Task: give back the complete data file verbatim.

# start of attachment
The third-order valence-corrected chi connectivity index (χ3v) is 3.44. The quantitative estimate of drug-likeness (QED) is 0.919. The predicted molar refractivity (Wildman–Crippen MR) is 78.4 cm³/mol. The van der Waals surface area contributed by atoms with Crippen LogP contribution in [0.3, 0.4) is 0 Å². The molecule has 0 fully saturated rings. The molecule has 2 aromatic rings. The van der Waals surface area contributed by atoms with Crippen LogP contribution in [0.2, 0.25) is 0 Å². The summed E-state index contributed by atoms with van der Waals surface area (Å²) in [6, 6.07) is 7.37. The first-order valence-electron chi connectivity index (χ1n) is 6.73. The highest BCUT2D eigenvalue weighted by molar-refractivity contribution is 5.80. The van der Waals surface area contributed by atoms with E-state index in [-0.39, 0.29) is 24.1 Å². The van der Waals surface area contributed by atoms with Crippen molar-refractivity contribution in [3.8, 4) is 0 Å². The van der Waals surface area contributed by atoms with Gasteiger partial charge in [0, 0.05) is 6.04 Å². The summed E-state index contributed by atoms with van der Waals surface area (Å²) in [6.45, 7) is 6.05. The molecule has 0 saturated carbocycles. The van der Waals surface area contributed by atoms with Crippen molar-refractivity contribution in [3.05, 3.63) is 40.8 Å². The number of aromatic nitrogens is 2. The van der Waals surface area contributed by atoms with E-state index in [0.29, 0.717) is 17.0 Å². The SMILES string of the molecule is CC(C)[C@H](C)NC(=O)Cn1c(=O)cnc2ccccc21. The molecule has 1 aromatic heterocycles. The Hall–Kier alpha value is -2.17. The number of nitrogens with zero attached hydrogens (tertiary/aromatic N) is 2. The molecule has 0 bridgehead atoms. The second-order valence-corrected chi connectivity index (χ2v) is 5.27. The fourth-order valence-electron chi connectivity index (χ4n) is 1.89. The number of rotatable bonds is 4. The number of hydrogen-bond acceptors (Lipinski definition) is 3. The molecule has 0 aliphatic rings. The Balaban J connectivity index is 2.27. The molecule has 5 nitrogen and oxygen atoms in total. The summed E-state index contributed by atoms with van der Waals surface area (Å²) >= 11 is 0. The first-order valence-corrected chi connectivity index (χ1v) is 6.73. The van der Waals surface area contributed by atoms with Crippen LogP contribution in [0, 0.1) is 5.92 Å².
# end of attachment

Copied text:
The third-order valence-corrected chi connectivity index (χ3v) is 3.44. The quantitative estimate of drug-likeness (QED) is 0.919. The predicted molar refractivity (Wildman–Crippen MR) is 78.4 cm³/mol. The van der Waals surface area contributed by atoms with Crippen LogP contribution in [0.3, 0.4) is 0 Å². The molecule has 0 fully saturated rings. The molecule has 2 aromatic rings. The van der Waals surface area contributed by atoms with Crippen LogP contribution in [0.2, 0.25) is 0 Å². The summed E-state index contributed by atoms with van der Waals surface area (Å²) in [6, 6.07) is 7.37. The first-order valence-electron chi connectivity index (χ1n) is 6.73. The highest BCUT2D eigenvalue weighted by molar-refractivity contribution is 5.80. The van der Waals surface area contributed by atoms with E-state index in [-0.39, 0.29) is 24.1 Å². The van der Waals surface area contributed by atoms with Crippen molar-refractivity contribution in [3.8, 4) is 0 Å². The van der Waals surface area contributed by atoms with Gasteiger partial charge in [0, 0.05) is 6.04 Å². The summed E-state index contributed by atoms with van der Waals surface area (Å²) in [6.45, 7) is 6.05. The molecule has 0 saturated carbocycles. The van der Waals surface area contributed by atoms with Crippen molar-refractivity contribution in [3.05, 3.63) is 40.8 Å². The number of aromatic nitrogens is 2. The van der Waals surface area contributed by atoms with E-state index in [0.29, 0.717) is 17.0 Å². The SMILES string of the molecule is CC(C)[C@H](C)NC(=O)Cn1c(=O)cnc2ccccc21. The molecule has 1 aromatic heterocycles. The Hall–Kier alpha value is -2.17. The number of nitrogens with zero attached hydrogens (tertiary/aromatic N) is 2. The molecule has 0 bridgehead atoms. The second-order valence-corrected chi connectivity index (χ2v) is 5.27. The fourth-order valence-electron chi connectivity index (χ4n) is 1.89. The number of rotatable bonds is 4. The number of hydrogen-bond acceptors (Lipinski definition) is 3. The molecule has 0 aliphatic rings. The Balaban J connectivity index is 2.27. The molecule has 5 nitrogen and oxygen atoms in total. The summed E-state index contributed by atoms with van der Waals surface area (Å²) >= 11 is 0. The first-order valence-corrected chi connectivity index (χ1v) is 6.73. The van der Waals surface area contributed by atoms with Crippen LogP contribution in [0, 0.1) is 5.92 Å².